Nabours v. Longview Sav. & Loan Ass'n, C-3476

CourtSupreme Court of Texas
Writing for the CourtGONZALEZ; KILGARLIN
Citation700 S.W.2d 901
PartiesNick NABOURS, et ux., Petitioners, v. LONGVIEW SAVINGS & LOAN ASSOCIATION and Jerry W. Hill, Substitute Trustee, Respondents.
Docket NumberNo. C-3476,C-3476
Decision Date17 July 1985

Roberts Harbour Law Firm, Earl Roberts, Jr., Longview, for petitioners.

Kenneth Ross, Longview, for respondents.

GONZALEZ, Justice.

This controversy arose when Metropolitan Savings & Loan Association (now Longview Savings & Loan Association) sought

to foreclose on a vendor's lien it held on the Nabours' home. The Nabours sued to prevent the foreclosure and to recover damages. The jury found that Longview had waived its right to foreclose, that it had made false statements in connection with the foreclosure notices, and that it acted with malice. However, the jury found that the Nabours had suffered no actual damages. They did award punitive damages and attorney's fees. The court of appeals, with one justice dissenting, affirmed the granting of the injunction by the trial court, but it reversed the judgment of the trial court as to the punitive damages and attorney's fees. 673 S.W.2d 357 (Tex.App.1984). We affirm the judgment of the court of appeals.


The Nabours purchased a home from Alfred Burke in April, 1981. Mr. Burke's home was subject to a lien and deed of trust held by Metropolitan. Those instruments contained the following provision:

The Grantors further agree that they will not make any voluntary inter vivos transfer of the premises or any part thereof without first obtaining the written consent of the mortgagee. Any such transfer, if the mortgagee shall not so consent, shall constitute a default under the terms of this instrument....

The Nabours intended to finance the purchase of the house with a "wrap-around" mortgage, rather than with an assumption of the obligation currently existing against the home. They requested Metropolitan's consent to the sale. Metropolitan replied with a letter stating that consent would not be given without a satisfactory credit approval and assumption by the Nabours of Burke's note. Burke's attorney informed Metropolitan that the Nabours would not assume the existing loan.

Nabours had dealt with Metropolitan on one previous occasion. In April, 1980, Nabours purchased a house subject to a similar provision in a note and deed of trust held by Metropolitan. In that transaction Nabours was told by Terry Irick, a vice president of Metropolitan, that Metropolitan did not foreclose when consent clauses were violated and that any response by the association would merely be a formality. The day before the sale of the Burke house, however, Irick called Nabours and told him that he recommended that they not complete the sale. Nevertheless, the sale was closed on April 9, 1981. Thereafter, Burke made payments on the house for several months.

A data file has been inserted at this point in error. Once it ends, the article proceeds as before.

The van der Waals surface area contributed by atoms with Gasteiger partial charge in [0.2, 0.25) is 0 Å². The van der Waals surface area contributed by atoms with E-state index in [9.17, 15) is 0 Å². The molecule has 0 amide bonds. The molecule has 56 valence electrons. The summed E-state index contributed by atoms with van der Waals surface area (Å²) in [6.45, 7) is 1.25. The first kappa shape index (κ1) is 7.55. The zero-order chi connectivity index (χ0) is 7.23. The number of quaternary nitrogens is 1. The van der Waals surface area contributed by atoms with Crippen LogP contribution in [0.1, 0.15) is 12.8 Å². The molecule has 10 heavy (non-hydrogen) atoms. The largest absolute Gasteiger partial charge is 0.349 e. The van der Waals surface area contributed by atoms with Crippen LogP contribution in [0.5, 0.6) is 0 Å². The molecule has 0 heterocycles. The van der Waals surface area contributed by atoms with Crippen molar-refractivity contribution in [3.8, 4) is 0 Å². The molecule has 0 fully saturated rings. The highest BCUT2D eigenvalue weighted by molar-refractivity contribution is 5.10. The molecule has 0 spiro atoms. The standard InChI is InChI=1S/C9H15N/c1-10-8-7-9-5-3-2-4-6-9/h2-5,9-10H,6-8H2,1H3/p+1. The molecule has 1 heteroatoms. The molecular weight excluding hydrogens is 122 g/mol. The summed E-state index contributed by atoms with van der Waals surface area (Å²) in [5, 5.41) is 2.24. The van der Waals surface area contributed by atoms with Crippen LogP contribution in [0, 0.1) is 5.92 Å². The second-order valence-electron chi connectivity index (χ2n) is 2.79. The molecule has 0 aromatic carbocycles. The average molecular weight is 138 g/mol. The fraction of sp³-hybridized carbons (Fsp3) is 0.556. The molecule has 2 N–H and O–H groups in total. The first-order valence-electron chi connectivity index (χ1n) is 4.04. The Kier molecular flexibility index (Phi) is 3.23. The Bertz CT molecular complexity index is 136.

In August, 1981, Metropolitan posted foreclosure notices and filed statements of record. These statements were contained in a document entitled "Resignation of Trustee and Appointment of Substitute Trustee." This document stated that Metropolitan held a promissory note executed by Alfred Burke, that the Nabours had assumed the note and that "default has occurred in the payment of said indebtedness." The court of appeals states in its opinion that the representations of record stated that the Nabours had defaulted on their obligation by non-payment. In fact, the statement of record concerning default and non-payment is correct, since the due-on-sale clause was breached by Burke and the accelerated amount due under the note had not been paid by him. Therefore, the only false statement of record concerned the assumption of Burke's obligation by the Nabours. In October, Nabours obtained a temporary injunction to prevent a forced sale of the house and this suit followed.

At trial, Nabours asserted that Longview was guilty of common law fraud, violations of the Deceptive Trade Practices Act, and that it had waived its right to foreclose. The jury found that the Nabours had suffered no actual damages, but awarded $126,200 in punitive damages in addition to attorney's fees. The trial court made permanent the temporary injunction prohibiting Metropolitan from foreclosing on the The court of appeals affirmed the granting of the injunction, held that the Nabours were not consumers under the Deceptive Trade Practices Act and reversed the judgment of the trial court as to punitive damages.

Nabours' house for violation of the consent clause, and rendered judgment against Metropolitan for the punitive damages found by the jury and attorney's fees.


The Nabours assert that the award of equitable relief against Metropolitan and the existence of evidence in the record of actual damage is sufficient to justify the award of punitive damages in this case. We disagree.